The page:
All of the judges were very complimentary of each group and their presentations. The competition winner was FastLane, with a score of 1,413 out of 1,500, and 9th G.E.A.R. followed shortly behind with 1,400 out of 1,500.

Dahlstrom said having the opportunity to work on a project with real-world significance throughout the semester is great for students who plan to get into the professional world soon.

“That’s what the Greenlee school really tries to do,” Dahlstrom said. “We’re a professional school, so it’s not just to learn about it — it’s to be able to do it, so you can integrate with the profession. So, these are the types of classes, they’re at the end of your career, you got the skills, and this is a way to just put it all together and show that what you have is relevant to the profession.”

Dahlstrom said when assessing the student agencies’ presentations, he was looking for realism and ideas aligning closely with the client’s perspective.

“So, I gotta say, I love these campaign classes because this is where the students get to work with a real-life client and come up with solutions to real problems,” Dahlstrom said. “So, that’s one thing I really look for is, have they taken the client’s perspective and prioritized what matters to them in their presentations.”

9th G.E.A.R. pictured towards the end of their presentation in the Student Innovation Center Launchpad. (Jack McClellan)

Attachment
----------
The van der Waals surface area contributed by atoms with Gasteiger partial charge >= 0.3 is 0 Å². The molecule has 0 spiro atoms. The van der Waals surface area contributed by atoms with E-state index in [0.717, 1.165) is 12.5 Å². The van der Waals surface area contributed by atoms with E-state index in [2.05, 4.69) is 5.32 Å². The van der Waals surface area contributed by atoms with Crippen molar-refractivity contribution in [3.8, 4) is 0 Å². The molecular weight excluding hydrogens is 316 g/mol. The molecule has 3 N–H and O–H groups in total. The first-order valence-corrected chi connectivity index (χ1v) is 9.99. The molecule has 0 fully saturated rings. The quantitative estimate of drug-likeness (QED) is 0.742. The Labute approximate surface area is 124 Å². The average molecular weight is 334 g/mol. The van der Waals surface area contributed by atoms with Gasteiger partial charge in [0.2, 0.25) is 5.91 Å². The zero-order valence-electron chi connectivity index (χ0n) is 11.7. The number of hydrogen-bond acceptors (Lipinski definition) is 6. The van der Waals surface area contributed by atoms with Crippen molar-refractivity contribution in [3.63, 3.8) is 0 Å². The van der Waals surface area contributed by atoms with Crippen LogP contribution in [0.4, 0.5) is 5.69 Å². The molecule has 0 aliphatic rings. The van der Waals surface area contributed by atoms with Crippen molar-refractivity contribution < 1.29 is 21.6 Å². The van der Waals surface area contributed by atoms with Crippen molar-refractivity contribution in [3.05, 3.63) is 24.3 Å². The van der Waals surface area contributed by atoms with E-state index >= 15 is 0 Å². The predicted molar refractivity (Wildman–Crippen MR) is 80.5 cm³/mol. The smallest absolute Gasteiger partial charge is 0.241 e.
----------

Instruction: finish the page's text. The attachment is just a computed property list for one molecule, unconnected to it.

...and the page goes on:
Beulah Kure, a senior majoring in advertising and the account manager for 9th G.E.A.R., said she was very happy with how 9th G.E.A.R. performed and the reaction they received from the judges shortly before the winners were announced.

“I am very proud of the whole class, including FastLane,” Kure said. “I think that we’ve all worked really hard towards making the presentation, and in the end, I feel like, regardless of who wins or loses, everyone’s done a good job.”

Kure said one challenge of the presentation was that her team had an abundance of ideas and had to prioritize which were most likely to succeed and organize them into a cohesive presentation.

“I think in the very beginning when we first started talking to Matt, we were very nervous about interacting with him,” Kure said. “Then we understood that he’s just another person, and he has passion for Iowa State and is rooting for us too. We love that we had the opportunity to present to him and we hope that NASCAR is actually able to use some of our stuff.”

Ben Teske, a senior majoring in advertising and the account manager for FastLane, said one challenge he faced personally was helping to manage his peers and keeping the group working towards their task.

“It was difficult, initially, with no experience of how to manage people — especially people that are my peers,” Teske said. “But I thought it was really good. We had a lot of really good people, really good ideas, really hard workers.”

Teske said developing a campaign with real-world applications and aspects was extremely valuable.

“I don’t think that you get to work with such a high profile client at this, like, in-depth level, even at an internship,” Teske said. “I thought it was a really interesting way to really have Iowa State give us an opportunity to really be involved and see how our jobs would be in the workplace.”